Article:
Mary Drover's Reviews > Girl, Stop Apologizing: A Shame-Free Plan for Embracing and Achieving Your Goals

Girl, Stop Apologizing by Rachel Hollis
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it was amazing
bookshelves: favorites, nonfiction

I recommended The Holy Wild by Danielle Dulsky to a friend, and before I’d even really finished singing its praises, she’d purchased it. A while later, she told me that Girl, Stop Apologizing was what The Holy Wild had been for me for her, and so I did the same thing. I bought it immediately, and I was so excited to read it and to experience another transformative journey. I was not disappointed.

However, an interesting thing happened while I was in the middle of reading this. A different friend said she was curious about my review of it because she’d seen such a big divide of love and hate. Another friend said that she’d heard some really negative critiques about the book, that many thought Hollis came from such a place of privilege that she had no basis for this story. And I was shocked. I’ll be the first to admit that I’m usually out of the loop for a lot of book-related things, but both of those comments were so startling until I really got thinking about them.

For one, I think people who hate this book are not ready for it. I know that if I’d read this a few years ago, I probably would have been put off by it because I was not ready to work on myself, or even to admit that myself needed work. When you’re still blaming everything in your life that goes wrong on outside forces, you’re not going to like a book that tells you to look inside first. It’s the same thing with tarot–most people hate the swords suit because, of the four suits, it’s the one that tells us to pay attention to our insides, to our truth, and nothing else. And perhaps I should have seen this coming since the swords suit is also my favorite, but I adored this book. There were so many powerful moments in it, but there is one that has stuck with me so much that I repeated it four times in one day to four separate people. “Other people’s opinions about you are not your business.”

I’m going to say that again, but in bold.

“Other people’s opinions about you are not your business.”

I also had a pretty emotional reaction to the rest of the chapter where this quote comes from, and while I’m still working through some stuff concerning what that chapter talked about, it has, like The Holy Wild, helped me look at those issues a little more.

Now, the second point, that Hollis comes from a place of privilege and thus has no basis for this story. Um? Did we read the same book? Because the story Hollis tells is that she came from a very poor, abusive, and toxic environment as a child, that she’s had to undergo years of therapy and self-work to overcome what she endured growing up, and that, as an adult, she still has negative relationships with much of her past. That is not a place of privilege. And if your argument is that she has a nanny for her kids, or that she has a huge following on social media and takes time to do makeup and her hair and utilize a stylist, or that she has this gorgeous life now–she has worked her ass off to get to that point. She made it a goal, and oftentimes a priority, to achieve certain things in her life, like a nanny, that she knew would better both her own life, her marriage, and her children, and she kicked butt until she got to a point where she could achieve that goal or priority. So, if you’re coming away from this book thinking that Hollis comes from a place of privilege, the same kind of thing is happening. Not only are you not ready to work on yourself, but you’re not ready to admit that you are important. And that’s okay. That’s not a knock on anyone in that position. It’s just an observation, that if this book rubbed you the wrong way, it probably wasn’t the right moment in your life to be reading it.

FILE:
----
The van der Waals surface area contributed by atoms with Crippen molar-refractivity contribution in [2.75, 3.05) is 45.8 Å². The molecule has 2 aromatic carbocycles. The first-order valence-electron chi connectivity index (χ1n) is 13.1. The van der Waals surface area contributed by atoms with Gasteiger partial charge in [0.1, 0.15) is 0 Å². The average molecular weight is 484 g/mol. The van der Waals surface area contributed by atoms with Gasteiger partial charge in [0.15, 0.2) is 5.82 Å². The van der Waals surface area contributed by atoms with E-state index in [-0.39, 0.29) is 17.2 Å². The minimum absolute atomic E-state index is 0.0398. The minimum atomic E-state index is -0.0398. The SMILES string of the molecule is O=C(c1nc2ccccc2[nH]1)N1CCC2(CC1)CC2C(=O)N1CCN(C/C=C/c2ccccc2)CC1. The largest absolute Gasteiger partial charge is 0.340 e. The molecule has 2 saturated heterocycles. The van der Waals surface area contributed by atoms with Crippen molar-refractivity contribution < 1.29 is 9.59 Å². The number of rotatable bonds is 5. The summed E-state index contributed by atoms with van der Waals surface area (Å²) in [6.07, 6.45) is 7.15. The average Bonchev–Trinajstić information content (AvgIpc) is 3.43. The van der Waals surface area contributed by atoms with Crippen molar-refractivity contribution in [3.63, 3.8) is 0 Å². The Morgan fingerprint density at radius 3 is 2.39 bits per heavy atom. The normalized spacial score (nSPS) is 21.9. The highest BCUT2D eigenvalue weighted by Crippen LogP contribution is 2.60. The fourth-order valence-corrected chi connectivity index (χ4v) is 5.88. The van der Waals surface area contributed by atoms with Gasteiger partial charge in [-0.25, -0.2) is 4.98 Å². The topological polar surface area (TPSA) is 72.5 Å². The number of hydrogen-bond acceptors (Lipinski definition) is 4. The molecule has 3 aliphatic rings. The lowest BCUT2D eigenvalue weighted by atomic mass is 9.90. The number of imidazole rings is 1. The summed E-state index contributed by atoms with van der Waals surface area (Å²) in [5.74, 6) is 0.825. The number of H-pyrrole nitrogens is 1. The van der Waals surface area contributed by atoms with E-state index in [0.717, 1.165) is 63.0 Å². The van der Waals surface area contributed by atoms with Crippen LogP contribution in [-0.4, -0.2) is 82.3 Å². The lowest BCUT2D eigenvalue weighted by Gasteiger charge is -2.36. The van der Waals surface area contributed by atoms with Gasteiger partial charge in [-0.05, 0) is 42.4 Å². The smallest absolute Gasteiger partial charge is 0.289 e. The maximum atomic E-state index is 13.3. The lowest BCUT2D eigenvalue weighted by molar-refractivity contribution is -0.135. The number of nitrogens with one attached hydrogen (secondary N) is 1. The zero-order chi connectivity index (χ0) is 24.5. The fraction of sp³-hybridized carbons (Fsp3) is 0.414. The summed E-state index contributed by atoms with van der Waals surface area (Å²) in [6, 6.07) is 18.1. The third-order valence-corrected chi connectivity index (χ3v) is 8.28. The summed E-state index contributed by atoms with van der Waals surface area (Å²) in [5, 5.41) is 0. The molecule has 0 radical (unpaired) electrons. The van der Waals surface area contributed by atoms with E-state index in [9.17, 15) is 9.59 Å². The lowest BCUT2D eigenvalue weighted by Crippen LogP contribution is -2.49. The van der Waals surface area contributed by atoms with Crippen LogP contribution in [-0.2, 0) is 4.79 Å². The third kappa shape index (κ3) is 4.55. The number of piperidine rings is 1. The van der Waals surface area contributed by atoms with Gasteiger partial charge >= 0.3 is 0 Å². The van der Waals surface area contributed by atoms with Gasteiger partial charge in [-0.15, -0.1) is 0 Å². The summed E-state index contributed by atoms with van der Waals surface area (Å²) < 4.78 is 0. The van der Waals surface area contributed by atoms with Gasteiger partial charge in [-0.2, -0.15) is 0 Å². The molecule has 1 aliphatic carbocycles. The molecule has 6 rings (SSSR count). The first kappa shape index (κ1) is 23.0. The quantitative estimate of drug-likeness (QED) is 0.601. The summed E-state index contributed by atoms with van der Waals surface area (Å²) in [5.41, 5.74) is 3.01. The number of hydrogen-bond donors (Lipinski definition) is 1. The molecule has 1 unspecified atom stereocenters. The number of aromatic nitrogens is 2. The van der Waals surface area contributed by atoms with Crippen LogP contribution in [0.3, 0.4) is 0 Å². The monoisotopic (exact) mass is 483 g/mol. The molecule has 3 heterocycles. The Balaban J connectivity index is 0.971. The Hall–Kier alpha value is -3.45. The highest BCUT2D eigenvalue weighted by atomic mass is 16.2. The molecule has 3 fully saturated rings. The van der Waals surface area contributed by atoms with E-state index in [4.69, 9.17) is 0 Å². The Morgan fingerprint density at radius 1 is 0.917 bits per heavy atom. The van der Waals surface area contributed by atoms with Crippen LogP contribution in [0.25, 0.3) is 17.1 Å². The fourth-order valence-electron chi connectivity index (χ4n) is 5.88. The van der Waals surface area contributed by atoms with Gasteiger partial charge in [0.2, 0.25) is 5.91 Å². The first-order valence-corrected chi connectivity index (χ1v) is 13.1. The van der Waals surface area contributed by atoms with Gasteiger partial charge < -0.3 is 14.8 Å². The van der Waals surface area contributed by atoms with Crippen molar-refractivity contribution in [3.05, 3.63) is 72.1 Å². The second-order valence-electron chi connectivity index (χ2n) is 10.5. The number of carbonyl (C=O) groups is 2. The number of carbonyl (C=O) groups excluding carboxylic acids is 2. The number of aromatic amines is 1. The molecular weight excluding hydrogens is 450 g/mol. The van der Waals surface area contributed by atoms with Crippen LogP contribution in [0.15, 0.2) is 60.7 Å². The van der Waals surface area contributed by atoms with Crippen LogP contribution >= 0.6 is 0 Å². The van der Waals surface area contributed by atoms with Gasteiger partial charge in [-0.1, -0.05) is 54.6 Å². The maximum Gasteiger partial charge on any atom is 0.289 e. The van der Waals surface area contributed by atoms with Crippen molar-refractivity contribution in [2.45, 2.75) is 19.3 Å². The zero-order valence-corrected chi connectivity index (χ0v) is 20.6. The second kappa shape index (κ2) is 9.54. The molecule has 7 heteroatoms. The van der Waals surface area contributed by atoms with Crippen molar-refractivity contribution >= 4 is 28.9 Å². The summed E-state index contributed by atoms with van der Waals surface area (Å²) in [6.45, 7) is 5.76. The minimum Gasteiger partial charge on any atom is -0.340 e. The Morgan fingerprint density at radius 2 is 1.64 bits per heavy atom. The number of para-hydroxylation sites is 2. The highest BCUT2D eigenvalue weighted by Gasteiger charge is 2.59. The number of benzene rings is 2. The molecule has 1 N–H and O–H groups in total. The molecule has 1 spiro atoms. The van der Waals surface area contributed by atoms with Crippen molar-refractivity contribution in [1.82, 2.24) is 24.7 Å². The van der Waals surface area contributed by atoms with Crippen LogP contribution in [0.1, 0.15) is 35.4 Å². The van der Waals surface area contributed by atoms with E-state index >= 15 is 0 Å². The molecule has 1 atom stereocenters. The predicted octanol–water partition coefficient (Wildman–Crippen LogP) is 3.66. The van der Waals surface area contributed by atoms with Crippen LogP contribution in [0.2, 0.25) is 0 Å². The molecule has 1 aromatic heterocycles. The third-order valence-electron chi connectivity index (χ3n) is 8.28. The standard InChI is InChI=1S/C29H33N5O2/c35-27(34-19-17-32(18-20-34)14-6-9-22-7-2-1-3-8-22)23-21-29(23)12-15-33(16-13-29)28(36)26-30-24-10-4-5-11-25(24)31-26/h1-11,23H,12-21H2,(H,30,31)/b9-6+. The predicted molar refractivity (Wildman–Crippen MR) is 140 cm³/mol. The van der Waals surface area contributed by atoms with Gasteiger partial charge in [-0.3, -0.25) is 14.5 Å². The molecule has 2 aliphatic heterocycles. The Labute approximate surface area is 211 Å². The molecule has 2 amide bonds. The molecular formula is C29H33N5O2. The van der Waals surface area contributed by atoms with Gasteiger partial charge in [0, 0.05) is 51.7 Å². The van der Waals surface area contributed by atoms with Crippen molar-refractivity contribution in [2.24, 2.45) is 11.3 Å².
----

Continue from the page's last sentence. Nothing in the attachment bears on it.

This review has gotten insanely long, but I have one last thing to add. I read Secrets for the Mad by Dodie Clark last year, and I desperately wished I’d had it when I was in high school. I think it would have made a world of difference to know that I was not alone in what I was feeling as a teenager. This March, I read Unfiltered by Lily Collins, and again, I wish I’d had it when I was in college, to see that someone my age was wondering the same things, was experiencing the same difficulties. Since then, I’ve been searching for the post-college, early-to-mid-20s book that fits that mold, and I think this is it. Now just give me a few years to find one for your 30s, haha.
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Reading Progress

June 20, 2019 – Started Reading
June 20, 2019 – Shelved
June 20, 2019 –
page 85
June 21, 2019 –
page 151
June 22, 2019 – Shelved as: favorites
June 22, 2019 – Finished Reading
October 8, 2019 – Shelved as: nonfiction

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message 1: by Taylor (new)

Taylor McCafferty I'm so curious what you'll think of this book. I've heard very mixed things.

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